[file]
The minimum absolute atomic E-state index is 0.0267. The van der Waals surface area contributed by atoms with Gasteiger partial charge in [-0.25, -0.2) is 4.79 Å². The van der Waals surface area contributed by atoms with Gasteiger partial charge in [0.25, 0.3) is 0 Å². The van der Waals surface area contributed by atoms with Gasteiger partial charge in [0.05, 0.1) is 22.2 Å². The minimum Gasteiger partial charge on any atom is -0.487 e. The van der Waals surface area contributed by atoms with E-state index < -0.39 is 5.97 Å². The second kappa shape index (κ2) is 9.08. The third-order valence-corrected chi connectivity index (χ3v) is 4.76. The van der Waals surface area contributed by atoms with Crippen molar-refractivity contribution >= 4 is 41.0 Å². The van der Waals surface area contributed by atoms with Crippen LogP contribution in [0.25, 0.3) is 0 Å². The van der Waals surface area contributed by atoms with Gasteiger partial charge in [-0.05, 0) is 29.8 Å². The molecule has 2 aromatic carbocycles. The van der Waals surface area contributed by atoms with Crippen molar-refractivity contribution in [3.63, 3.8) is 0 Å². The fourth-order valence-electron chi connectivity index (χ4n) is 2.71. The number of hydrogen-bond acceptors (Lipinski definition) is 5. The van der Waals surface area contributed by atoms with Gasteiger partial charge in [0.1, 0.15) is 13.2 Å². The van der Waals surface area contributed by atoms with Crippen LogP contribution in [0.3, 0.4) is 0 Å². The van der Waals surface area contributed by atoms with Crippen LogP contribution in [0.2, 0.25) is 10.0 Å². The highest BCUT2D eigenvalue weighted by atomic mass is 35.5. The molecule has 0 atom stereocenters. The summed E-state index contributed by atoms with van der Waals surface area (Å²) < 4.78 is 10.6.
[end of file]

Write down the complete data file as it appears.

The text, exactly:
The minimum absolute atomic E-state index is 0.0267. The van der Waals surface area contributed by atoms with Gasteiger partial charge in [-0.25, -0.2) is 4.79 Å². The van der Waals surface area contributed by atoms with Gasteiger partial charge in [0.25, 0.3) is 0 Å². The van der Waals surface area contributed by atoms with Gasteiger partial charge in [0.05, 0.1) is 22.2 Å². The minimum Gasteiger partial charge on any atom is -0.487 e. The van der Waals surface area contributed by atoms with E-state index < -0.39 is 5.97 Å². The second kappa shape index (κ2) is 9.08. The third-order valence-corrected chi connectivity index (χ3v) is 4.76. The van der Waals surface area contributed by atoms with Crippen molar-refractivity contribution >= 4 is 41.0 Å². The van der Waals surface area contributed by atoms with Crippen LogP contribution in [0.25, 0.3) is 0 Å². The van der Waals surface area contributed by atoms with Gasteiger partial charge in [-0.05, 0) is 29.8 Å². The molecule has 2 aromatic carbocycles. The van der Waals surface area contributed by atoms with Crippen molar-refractivity contribution in [3.63, 3.8) is 0 Å². The fourth-order valence-electron chi connectivity index (χ4n) is 2.71. The number of hydrogen-bond acceptors (Lipinski definition) is 5. The van der Waals surface area contributed by atoms with Gasteiger partial charge in [0.1, 0.15) is 13.2 Å². The van der Waals surface area contributed by atoms with Crippen LogP contribution in [0.3, 0.4) is 0 Å². The van der Waals surface area contributed by atoms with Crippen LogP contribution in [0.2, 0.25) is 10.0 Å². The highest BCUT2D eigenvalue weighted by atomic mass is 35.5. The molecule has 0 atom stereocenters. The summed E-state index contributed by atoms with van der Waals surface area (Å²) < 4.78 is 10.6.